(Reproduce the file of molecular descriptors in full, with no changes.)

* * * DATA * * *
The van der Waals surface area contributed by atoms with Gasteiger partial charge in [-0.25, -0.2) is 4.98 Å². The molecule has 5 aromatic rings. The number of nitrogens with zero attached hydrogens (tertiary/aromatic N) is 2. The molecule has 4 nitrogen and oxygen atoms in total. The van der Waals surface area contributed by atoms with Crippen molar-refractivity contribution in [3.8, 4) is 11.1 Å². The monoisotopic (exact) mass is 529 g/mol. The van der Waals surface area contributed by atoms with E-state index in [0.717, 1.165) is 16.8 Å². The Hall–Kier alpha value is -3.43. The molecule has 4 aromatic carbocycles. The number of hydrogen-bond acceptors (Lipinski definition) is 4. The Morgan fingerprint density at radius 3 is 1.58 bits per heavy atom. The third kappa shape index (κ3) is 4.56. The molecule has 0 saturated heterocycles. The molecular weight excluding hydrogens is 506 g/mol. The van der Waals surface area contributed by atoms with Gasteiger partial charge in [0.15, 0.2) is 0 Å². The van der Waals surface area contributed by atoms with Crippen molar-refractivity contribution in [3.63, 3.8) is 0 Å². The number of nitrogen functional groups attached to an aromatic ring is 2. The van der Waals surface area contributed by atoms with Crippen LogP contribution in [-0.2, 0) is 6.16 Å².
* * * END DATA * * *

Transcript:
The van der Waals surface area contributed by atoms with Gasteiger partial charge in [-0.25, -0.2) is 4.98 Å². The molecule has 5 aromatic rings. The number of nitrogens with zero attached hydrogens (tertiary/aromatic N) is 2. The molecule has 4 nitrogen and oxygen atoms in total. The van der Waals surface area contributed by atoms with Crippen molar-refractivity contribution in [3.8, 4) is 11.1 Å². The monoisotopic (exact) mass is 529 g/mol. The van der Waals surface area contributed by atoms with E-state index in [0.717, 1.165) is 16.8 Å². The Hall–Kier alpha value is -3.43. The molecule has 4 aromatic carbocycles. The number of hydrogen-bond acceptors (Lipinski definition) is 4. The Morgan fingerprint density at radius 3 is 1.58 bits per heavy atom. The third kappa shape index (κ3) is 4.56. The molecule has 0 saturated heterocycles. The molecular weight excluding hydrogens is 506 g/mol. The van der Waals surface area contributed by atoms with Gasteiger partial charge in [0.15, 0.2) is 0 Å². The van der Waals surface area contributed by atoms with Crippen molar-refractivity contribution in [3.63, 3.8) is 0 Å². The number of nitrogen functional groups attached to an aromatic ring is 2. The van der Waals surface area contributed by atoms with Crippen LogP contribution in [-0.2, 0) is 6.16 Å².